Consider the *continuous-time complex one-pole
resonator* with -plane transfer function

where

is the

Laplace-transform variable, and

is the single complex pole. The numerator scaling
has been set to

so that the

frequency response is normalized to
unity gain at resonance:

The

amplitude response at all frequencies is given by

Without loss of generality, we may set

, since changing

merely translates the amplitude response with respect to

.
(We could alternatively define the translated frequency variable

to get the same simplification.) The squared amplitude response is now

Note that

This shows that the *3-dB bandwidth* of the resonator in radians
per second is
, or twice the absolute value of the real
part of the pole. Denoting the 3-dB bandwidth in Hz by , we have
derived the relation
, or

Since a

dB attenuation is the same thing as a power scaling by

, the 3-dB bandwidth is also called the

*half-power
bandwidth*.

It now remains to ``digitize'' the continuous-time resonator and show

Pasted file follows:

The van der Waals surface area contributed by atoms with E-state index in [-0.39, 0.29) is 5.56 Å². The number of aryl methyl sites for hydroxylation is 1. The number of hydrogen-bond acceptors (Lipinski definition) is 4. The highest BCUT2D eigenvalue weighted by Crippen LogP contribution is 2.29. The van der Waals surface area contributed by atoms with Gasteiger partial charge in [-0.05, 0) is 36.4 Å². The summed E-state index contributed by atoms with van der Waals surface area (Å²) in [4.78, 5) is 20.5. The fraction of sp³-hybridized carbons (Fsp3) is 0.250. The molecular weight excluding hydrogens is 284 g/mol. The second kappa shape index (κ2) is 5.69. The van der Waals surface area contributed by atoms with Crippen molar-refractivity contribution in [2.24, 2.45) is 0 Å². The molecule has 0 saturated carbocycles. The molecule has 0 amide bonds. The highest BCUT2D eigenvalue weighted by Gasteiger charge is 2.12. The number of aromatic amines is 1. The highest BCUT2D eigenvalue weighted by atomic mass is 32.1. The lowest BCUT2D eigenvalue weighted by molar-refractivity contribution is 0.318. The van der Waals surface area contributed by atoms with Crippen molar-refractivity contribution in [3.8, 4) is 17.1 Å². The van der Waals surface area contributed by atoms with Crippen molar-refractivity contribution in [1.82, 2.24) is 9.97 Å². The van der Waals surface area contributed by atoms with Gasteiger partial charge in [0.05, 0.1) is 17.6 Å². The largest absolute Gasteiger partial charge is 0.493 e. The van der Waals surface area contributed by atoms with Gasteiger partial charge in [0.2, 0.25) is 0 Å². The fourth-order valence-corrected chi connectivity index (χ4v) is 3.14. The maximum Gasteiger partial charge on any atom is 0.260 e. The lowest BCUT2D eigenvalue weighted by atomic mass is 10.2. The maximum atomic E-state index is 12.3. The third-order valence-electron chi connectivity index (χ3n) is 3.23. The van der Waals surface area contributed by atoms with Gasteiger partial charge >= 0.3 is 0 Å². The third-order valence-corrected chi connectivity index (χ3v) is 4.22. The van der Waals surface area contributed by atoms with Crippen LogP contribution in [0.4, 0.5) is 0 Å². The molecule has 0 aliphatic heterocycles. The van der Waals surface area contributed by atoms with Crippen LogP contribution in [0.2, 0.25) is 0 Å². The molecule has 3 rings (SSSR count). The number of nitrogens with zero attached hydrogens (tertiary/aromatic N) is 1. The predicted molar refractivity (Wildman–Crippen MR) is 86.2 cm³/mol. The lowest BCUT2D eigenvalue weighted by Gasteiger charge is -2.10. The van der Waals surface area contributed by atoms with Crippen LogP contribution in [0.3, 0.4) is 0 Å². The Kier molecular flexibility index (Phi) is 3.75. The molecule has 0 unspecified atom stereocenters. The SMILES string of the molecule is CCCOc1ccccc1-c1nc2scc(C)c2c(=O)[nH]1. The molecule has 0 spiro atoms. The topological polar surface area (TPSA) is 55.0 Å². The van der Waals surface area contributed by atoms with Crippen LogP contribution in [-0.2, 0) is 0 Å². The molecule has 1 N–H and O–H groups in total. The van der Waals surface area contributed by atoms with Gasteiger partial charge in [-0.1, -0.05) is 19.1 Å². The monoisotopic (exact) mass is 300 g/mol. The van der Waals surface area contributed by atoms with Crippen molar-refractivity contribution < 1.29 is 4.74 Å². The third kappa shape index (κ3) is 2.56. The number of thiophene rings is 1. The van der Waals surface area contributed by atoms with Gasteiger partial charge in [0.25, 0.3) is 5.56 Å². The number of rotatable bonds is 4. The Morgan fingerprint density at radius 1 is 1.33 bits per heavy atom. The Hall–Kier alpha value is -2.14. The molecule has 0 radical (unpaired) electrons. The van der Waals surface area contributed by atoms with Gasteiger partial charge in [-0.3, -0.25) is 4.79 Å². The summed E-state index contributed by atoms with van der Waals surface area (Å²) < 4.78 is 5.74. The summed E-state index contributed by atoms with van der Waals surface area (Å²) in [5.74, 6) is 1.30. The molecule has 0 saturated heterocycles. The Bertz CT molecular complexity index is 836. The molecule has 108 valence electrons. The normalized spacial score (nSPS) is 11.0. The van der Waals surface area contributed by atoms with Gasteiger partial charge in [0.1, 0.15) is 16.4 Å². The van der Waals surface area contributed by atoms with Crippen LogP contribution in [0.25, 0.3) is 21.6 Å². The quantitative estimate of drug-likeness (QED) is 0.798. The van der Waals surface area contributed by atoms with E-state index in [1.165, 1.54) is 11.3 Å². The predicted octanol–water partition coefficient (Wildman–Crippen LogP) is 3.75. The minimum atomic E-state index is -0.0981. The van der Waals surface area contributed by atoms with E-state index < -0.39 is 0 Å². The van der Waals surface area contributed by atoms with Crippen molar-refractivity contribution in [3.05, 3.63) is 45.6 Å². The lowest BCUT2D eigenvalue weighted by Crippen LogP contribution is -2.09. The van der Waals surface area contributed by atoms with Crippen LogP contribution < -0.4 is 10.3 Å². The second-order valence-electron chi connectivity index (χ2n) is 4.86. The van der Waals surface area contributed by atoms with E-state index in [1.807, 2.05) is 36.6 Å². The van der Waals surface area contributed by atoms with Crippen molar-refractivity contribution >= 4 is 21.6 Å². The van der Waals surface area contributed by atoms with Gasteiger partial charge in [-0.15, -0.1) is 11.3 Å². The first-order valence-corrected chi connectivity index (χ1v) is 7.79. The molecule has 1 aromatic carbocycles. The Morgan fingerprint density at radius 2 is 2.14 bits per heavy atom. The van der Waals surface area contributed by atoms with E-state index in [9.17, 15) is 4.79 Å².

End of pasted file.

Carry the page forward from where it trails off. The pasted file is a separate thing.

that relation Eq.(8.7) follows. The most natural mapping of the
plane to the plane is

where

is the

sampling period. This mapping follows directly from

sampling the Laplace transform to obtain the

*z* transform. It is
also called the

*impulse invariant transformation* [

68, pp.
216-219], and for digital poles it is the same as the

*matched **z* transformation [

68, pp. 224-226].
Applying the matched

*z* transformation to the pole

in the

plane gives the

*digital pole*
from which we identify

and the relation between pole radius

and analog 3-dB bandwidth

(in Hz) is now shown. Since the mapping

becomes
exact as

, we have that

is also the 3-dB bandwidth of the
digital resonator in the limit as the

sampling rate approaches
infinity. In practice, it is a good approximate relation whenever the
digital pole is close to the unit circle (

).

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